First time I heard about Costco was in 2014. I just landed in Los Angeles and settled on Venice Blvd and Walgrove Ave. A few blocks away on Washington Ave is Costco - I also discovered and became a regular at the In-N-Out on that block. I didn't fully grasp the power of Costco at first. As a european, it reminded me Metro. Metro is a food wholesaler. We go there to buy high quantity of things we know, at the best price. We needed a 'professional' card to enter the store though. We had one thanks to our society activity [organizing events and weekends]. I remember at school, it was well perceived to hold a Metro card. You could definitely leverage this.
So that's how I apprehended Costco at first; except that it wasn't food only but everything. And the very first recommendation we received from our local friends was typically to buy their surfboard. Of course we just arrived, we wanted to surf. As beginners, everyone was telling us: for your first board, get the Costco foam one. One of our friend was a member so we went with him. Once inside, it wasn't at all what I was expecting. The amount of people, their purchasing power, all the products. I could feel a kind of Ikea vibe in the sense where people come for one thing in mind but will get out with 10x that. It definitely felt cult-ish.
And then I took this deep dive down Costco's history and strategy and oh boy this is a fascinating company. I highly recommend.
Costco is not only Charlie Munger’s favorite company of all time (plus he’s on the board, natch), it’s an absolutely fascinating study in how seemingly opposite characteristics can combine to create incredible company value. For instance: Costco has the cheapest prices of any major retailer in America — and also the wealthiest customer base. They pay their hourly workers 30% above the industry norm (and give them excellent healthcare + 401k benefits) — and are almost 3x more profitable on labor than Walmart. Speaking of Walmart, Costco stocks 40x fewer SKUs than their Bentonville-based rivals — yet sells an average of 15x more volume of each.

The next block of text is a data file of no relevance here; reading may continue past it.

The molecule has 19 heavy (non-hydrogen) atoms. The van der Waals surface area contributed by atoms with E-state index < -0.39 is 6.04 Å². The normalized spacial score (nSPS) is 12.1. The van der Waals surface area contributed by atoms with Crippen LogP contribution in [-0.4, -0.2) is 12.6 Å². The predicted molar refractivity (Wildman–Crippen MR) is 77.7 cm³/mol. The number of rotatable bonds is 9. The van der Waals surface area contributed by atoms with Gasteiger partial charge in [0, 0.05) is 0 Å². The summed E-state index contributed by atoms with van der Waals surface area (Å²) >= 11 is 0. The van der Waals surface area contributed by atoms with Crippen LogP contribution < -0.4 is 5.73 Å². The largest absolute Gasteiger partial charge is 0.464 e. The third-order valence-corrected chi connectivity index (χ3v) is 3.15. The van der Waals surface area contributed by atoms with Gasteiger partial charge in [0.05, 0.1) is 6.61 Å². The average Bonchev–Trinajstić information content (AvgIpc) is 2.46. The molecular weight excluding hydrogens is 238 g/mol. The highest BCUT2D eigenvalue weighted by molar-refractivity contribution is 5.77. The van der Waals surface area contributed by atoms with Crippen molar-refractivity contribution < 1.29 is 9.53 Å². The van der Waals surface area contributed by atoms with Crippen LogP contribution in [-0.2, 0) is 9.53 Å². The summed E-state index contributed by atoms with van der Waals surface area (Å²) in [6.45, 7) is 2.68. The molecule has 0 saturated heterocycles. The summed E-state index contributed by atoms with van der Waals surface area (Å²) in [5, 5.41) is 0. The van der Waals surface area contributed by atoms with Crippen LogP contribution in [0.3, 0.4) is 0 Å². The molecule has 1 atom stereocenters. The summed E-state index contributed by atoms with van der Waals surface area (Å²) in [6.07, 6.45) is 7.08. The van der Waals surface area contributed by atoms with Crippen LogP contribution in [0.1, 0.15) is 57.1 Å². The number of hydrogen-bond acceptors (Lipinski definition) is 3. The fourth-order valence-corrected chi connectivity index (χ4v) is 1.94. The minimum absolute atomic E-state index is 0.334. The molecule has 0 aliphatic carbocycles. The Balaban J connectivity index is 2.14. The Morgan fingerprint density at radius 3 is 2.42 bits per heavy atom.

Then there is the special Hotdog edition.
The price of the hot dog has remained a constant $1.50 since 1985. That gets you both the hot dog and a Pepsi, at a comically low price.
Bryan offers a very interesting angle in Costco Capitalism: building a structurally fair company; how fairness creates psychological favorability; what Costco shows us about the blurry relationship between ethical and fair; CSR shortcomings in the long run.
It always strikes me when I run into a friend who is amused that I am a Costco member. For someone who grew up in a suburban area, even with the nearest Costco being a 45-minute drive from our house, shopping there was a no-brainer for my family. The reasons why Costco made sense for us are probably not dissimilar from the reasons of its ~100 million other members.
Objet du jour
During the same period - 2014 - Mathilde offered me this backpack I'm still using everyday. One of my best recommendation of all time. Handmade in California. Relationship recorded with Objet.